Swift 2 - Unsafemutablepointer≪Void≫ to Object

Swift 2 - UnsafeMutablePointerVoid to object

This should work: pass the object pointer as an opaque unmanaged pointer
to the callback:

context.info = UnsafeMutablePointer(Unmanaged.passUnretained(myObject).toOpaque())
SCNetworkReachabilitySetCallback(reachability, callback, &context)

and retrieve in the callback via:

func callback(reachability:SCNetworkReachability, flags: SCNetworkReachabilityFlags, info: UnsafeMutablePointer<Void>) {

let myObject = Unmanaged<MyObject>.fromOpaque(COpaquePointer(info)).takeUnretainedValue()


Of course this assumes that some strong reference to the object exists
as long as the callback is installed, so that the object is not

Update: Note that both conversions from object pointer to void pointer
and back can be simplified if you are willing to use "unsafe" functions:

context.info = unsafeAddressOf(myObject)
// ...
myObject = unsafeBitCast(info, MyObject.self)

The generated assembly code is – as far as I can see – identical.

Update 2: See also How to cast self to UnsafeMutablePointer<Void> type in swift for more information
about the "bridging" and some helper functions which can be used here.

Swift 3 update (Xcode 8 beta 6):

var context = SCNetworkReachabilityContext(version: 0, info: nil, retain: nil, release: nil, copyDescription: nil)
context.info = UnsafeMutableRawPointer(Unmanaged.passUnretained(self).toOpaque())

// ...

func callback(reachability:SCNetworkReachability, flags: SCNetworkReachabilityFlags, info: UnsafeMutableRawPointer?) {
if let info = info {
let myObject = Unmanaged<MyObject>.fromOpaque(info).takeUnretainedValue()
// ...

UnsafeMutablePointerVoid to [NSObject : AnyObject]

If you want to read trackerData from the event, you have to get the user info from the tracking area

if let userInfo = theEvent.trackingArea?.userInfo {
let trackerData = userInfo["myTrackerKey"]! as! NSView
// do something with the view

UnsafeMutablePointerVoid to Concrete Object Type

UnsafeMutablePointer has an initializer that takes another UnsafeMutablePointer of another type, the result being the same pointer but to the new type.

So in your case:

let infoPtr = UnsafeMutablePointer<Info>(context)
let info = infoPtr.memory

Beware though this is, as the docs describe it, "a fundamentally unsafe conversion". If the pointer you have is not a pointer to the type you convert it to, or if the memory you are now accessing it is not valid in this context, you may end up accessing invalid memory and your program will get a little crashy.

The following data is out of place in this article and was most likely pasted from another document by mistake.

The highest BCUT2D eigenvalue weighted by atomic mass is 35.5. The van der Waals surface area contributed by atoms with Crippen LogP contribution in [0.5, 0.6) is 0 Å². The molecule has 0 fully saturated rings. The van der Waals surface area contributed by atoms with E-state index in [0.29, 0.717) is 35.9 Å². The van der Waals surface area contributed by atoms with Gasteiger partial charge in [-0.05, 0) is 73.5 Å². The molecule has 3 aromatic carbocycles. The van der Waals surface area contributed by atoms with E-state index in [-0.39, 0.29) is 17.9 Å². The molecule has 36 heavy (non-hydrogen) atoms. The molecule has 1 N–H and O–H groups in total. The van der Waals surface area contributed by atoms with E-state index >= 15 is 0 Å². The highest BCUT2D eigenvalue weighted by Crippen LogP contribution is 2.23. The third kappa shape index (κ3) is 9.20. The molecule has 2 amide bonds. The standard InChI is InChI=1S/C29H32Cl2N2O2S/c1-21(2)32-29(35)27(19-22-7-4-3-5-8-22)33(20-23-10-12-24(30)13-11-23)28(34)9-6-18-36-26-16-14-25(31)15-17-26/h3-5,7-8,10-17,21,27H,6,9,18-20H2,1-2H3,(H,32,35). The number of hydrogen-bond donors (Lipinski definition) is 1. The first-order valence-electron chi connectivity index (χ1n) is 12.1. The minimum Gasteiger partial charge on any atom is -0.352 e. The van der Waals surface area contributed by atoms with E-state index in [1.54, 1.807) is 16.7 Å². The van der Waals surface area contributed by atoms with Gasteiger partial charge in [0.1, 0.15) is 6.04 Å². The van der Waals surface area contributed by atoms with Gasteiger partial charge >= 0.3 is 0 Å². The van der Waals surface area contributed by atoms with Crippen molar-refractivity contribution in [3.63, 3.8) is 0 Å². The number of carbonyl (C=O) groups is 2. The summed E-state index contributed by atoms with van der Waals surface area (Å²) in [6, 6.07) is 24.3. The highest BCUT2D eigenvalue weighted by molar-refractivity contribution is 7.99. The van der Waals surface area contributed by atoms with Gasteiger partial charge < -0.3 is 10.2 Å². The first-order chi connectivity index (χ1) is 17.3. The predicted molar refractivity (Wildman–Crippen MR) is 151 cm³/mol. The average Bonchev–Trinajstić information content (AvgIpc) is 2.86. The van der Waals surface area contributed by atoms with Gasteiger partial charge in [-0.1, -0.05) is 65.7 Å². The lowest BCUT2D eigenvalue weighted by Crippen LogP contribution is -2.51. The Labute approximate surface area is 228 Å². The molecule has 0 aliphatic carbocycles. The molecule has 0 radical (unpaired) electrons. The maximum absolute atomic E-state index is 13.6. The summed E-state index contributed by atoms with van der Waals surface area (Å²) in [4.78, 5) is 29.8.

Swift casting unsafemutablepointerMyStruct to C void return pointer in swift

look at this 'self explanatory' example

struct MyStruct {
var myId: Int
var myDouble: Double

var myStruct = MyStruct(myId: 1, myDouble: 1.0)

// this mimics the funcion which returns Void *myStruct
var vptr = withUnsafeMutablePointer(&myStruct) { (pStruct) -> UnsafeMutablePointer<Void> in
return UnsafeMutablePointer<Void>(pStruct)
print(vptr) // 0x00000001079c7828
// mimics mPtr = (MyStruct *) vptr
let mPtr = UnsafeMutablePointer<MyStruct>(vptr) // UnsafeMutablePointer(0x10EE37838)

mPtr.memory.myId = 10
mPtr.memory.myDouble = 10.0

print(myStruct) // MyStruct(myId: 10, myDouble: 10.0)

How to cast self to UnsafeMutablePointerVoid type in swift

An object pointer (i.e. an instance of a reference type) can be
converted to a UnsafePointer<Void> (the Swift mapping of const void *, UnsafeRawPointer in Swift 3) and back. In Objective-C you would write

void *voidPtr = (__bridge void*)self;
MyType *mySelf = (__bridge MyType *)voidPtr;

(See 3.2.4 Bridged casts in the Clang ARC documentation for the precise meaning of these

Swift has an Unmanaged type for that purpose.
It is a bit cumbersome to use because it works with COpaquePointer
instead of UnsafePointer<Void>. Here are two helper methods
(named after the Objective-C __bridge cast):

func bridge<T : AnyObject>(obj : T) -> UnsafePointer<Void> {
return UnsafePointer(Unmanaged.passUnretained(obj).toOpaque())